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Buy an essay: Business Ethics and Genetic testing

From the deontological perspective gene testing is absolutely unacceptable. To put it more precisely, genetic testing offends existing moral and ethical norms and rules. In fact, a considerable part of the society opposes to genetic researches because they contradict to existing ethical and moral norms. Therefore, genetic testing in the workplace is a challenge to existing social norms and rules.
In addition, genetic testing can affect religious beliefs of individuals. In this regard, the violation of ethical norms is closely intertwined with the violation of legal norms because individuals are free to worship any religion they like and employers should respect their religious beliefs. For instance, many Christians believe that genetic studies are attempts of scientists to play God. Therefore, genetic testing is just another manifestation of human attempts to play God. Naturally, employees with strong religious beliefs cannot pass through genetic testing.
Moreover, genetic testing increases the risk of the discrimination of employees. At this point, genetic testing again violates not only ethical but also legal norms, although the existing legislation fails to encompass genetic researches and discrimination on the genetic ground. Nevertheless, genetic testing contradicts to principles of equality because employees may fail to pass genetic testing, although they may have equal or even better professional qualities and characteristics compared to other applicants but the failure to pass genetic testing can prevent them from employment. In fact, such policies of employers are close to racism but it is racism of the new generation, when genetic differences become the basis for the recruitment of employees.
Finally, genetic testing cannot reveal actual problems in employees’ health, for instance, but it rather reveals inclination of employees to some problems. Therefore, results of genetic testing lead to rather hypothetical conclusions than to real and objective ones. Objective conclusions can be obtained only on the ground of testing of employees’ current skills, abilities, health and other issues important for employers and safety in the workplace. In fact, this means that genetic testing cannot provide reliable results concerning the current qualification of employees, their current state of health and other important issues, which are normally taken into consideration. As it has been already mentioned above genetic testing can show that an employee has inclination to have mental health problems, but at the moment he or she does not have them. However, if an employer uses genetic tests, this employee is likely to fail the testing and he or she will not be employed. Such a situation is paradoxical because even well-qualified employees may fail to pass genetic test. In fact, such practices are unethical and doubtful from the legal standpoint because they are closely intertwined with employees’ discrimination and offense of their moral values and beliefs. Therefore, genetic testing cannot be implemented in the course of recruitment and employment from the deontological perspective.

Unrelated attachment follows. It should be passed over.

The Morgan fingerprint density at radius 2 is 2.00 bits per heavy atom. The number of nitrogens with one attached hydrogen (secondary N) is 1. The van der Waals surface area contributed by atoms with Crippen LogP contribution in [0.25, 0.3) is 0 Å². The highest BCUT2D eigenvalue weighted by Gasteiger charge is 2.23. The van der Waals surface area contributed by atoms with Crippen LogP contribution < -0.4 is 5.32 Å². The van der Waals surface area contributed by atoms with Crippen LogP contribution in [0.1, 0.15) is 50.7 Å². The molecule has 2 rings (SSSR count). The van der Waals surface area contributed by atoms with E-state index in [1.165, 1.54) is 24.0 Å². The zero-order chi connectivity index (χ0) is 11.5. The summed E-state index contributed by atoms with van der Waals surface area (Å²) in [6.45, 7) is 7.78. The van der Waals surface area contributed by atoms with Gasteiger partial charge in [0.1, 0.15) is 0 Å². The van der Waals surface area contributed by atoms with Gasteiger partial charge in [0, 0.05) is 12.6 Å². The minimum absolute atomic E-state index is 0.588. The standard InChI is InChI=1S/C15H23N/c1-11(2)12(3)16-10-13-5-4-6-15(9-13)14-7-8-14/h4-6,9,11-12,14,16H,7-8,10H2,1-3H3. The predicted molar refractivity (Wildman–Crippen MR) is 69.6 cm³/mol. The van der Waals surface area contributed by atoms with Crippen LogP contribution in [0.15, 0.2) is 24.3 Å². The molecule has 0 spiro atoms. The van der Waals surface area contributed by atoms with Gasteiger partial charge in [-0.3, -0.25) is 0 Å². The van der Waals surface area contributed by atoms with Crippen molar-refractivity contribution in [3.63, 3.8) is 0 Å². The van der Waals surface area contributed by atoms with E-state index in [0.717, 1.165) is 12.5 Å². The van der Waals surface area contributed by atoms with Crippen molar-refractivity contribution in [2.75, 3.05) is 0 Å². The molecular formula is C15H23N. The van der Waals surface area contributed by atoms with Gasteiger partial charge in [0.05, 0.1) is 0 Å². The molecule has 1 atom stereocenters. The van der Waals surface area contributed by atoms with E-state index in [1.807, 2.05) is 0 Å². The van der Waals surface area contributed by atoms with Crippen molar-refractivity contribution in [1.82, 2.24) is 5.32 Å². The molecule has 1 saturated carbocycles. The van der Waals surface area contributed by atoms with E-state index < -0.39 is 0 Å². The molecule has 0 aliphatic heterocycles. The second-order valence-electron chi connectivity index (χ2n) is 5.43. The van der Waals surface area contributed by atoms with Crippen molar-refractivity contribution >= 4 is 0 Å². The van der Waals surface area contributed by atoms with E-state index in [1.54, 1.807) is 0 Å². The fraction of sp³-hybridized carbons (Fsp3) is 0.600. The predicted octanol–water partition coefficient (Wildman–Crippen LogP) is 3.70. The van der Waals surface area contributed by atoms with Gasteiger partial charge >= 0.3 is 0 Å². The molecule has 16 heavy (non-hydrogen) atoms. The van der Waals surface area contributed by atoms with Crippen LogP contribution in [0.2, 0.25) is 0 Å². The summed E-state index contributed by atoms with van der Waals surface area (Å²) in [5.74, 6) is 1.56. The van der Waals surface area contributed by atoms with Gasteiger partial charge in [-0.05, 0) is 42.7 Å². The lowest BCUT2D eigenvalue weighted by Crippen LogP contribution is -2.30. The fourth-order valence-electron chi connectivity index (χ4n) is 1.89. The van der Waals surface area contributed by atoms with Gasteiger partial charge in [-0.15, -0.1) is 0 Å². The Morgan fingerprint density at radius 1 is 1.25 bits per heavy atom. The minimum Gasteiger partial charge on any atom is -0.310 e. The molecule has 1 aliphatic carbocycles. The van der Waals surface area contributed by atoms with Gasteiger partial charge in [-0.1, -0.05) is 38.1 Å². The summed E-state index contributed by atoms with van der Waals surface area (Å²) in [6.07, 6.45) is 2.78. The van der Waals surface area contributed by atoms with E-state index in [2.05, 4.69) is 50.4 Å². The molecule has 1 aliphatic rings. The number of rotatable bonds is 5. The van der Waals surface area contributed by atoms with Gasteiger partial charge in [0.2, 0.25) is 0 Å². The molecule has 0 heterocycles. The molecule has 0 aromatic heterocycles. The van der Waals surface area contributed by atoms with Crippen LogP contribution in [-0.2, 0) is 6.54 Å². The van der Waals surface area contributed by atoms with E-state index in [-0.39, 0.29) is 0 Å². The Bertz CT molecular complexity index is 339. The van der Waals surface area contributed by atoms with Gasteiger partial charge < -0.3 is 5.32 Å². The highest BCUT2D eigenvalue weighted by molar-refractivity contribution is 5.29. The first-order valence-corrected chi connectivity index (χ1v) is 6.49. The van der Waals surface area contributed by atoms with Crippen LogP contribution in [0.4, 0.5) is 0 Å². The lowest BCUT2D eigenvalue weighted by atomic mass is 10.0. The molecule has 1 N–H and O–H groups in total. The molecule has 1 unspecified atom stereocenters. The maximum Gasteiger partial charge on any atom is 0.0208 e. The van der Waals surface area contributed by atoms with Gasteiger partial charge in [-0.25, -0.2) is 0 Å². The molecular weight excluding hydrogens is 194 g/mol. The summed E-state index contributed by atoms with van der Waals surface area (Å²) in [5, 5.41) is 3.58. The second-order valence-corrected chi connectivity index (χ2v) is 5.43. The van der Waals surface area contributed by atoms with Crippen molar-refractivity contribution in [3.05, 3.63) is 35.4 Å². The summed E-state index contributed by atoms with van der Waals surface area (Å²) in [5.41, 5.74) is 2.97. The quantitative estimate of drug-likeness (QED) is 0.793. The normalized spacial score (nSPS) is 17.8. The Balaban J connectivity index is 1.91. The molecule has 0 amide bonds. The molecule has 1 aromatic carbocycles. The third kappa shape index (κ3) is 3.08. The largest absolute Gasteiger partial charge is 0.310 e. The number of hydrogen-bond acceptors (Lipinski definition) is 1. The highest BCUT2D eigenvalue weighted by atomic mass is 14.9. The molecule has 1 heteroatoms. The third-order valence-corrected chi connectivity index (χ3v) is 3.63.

Thus, on analyzing the current situation concerning genetic testing, it is worth mentioning the fact that genetic testing is highly controversial. On the one hand, genetic testing is efficient from the utilitarian perspective. Genetic testing can identify employees, who may have substantial problems, while performing their professional duties. Therefore, genetic testing is justified from the utilitarian perspective. On the other hand, genetic testing is absolutely unacceptable from the deontological perspective. To put it more precisely, genetic testing offends moral and religious views of employees and, what is more, genetic testing is questionable from the legal ground because it can be viewed as the manifestation of discrimination from the part of employers in relation to employees, who fail to pass genetic testing, regardless of their professional characteristics.

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Miller, P.S. (Summer 2007). “Genetic Testing and the Future of Disability Insurance: Thinking about Discrimination in the Genetic Age.” The Journal of Law, Medicine & Ethics. 35(2), p. 47-53.
Schafer, S. (2001). “Railroad Agrees to Stop Gene-Testing Workers.” Washington Post, p. E01.

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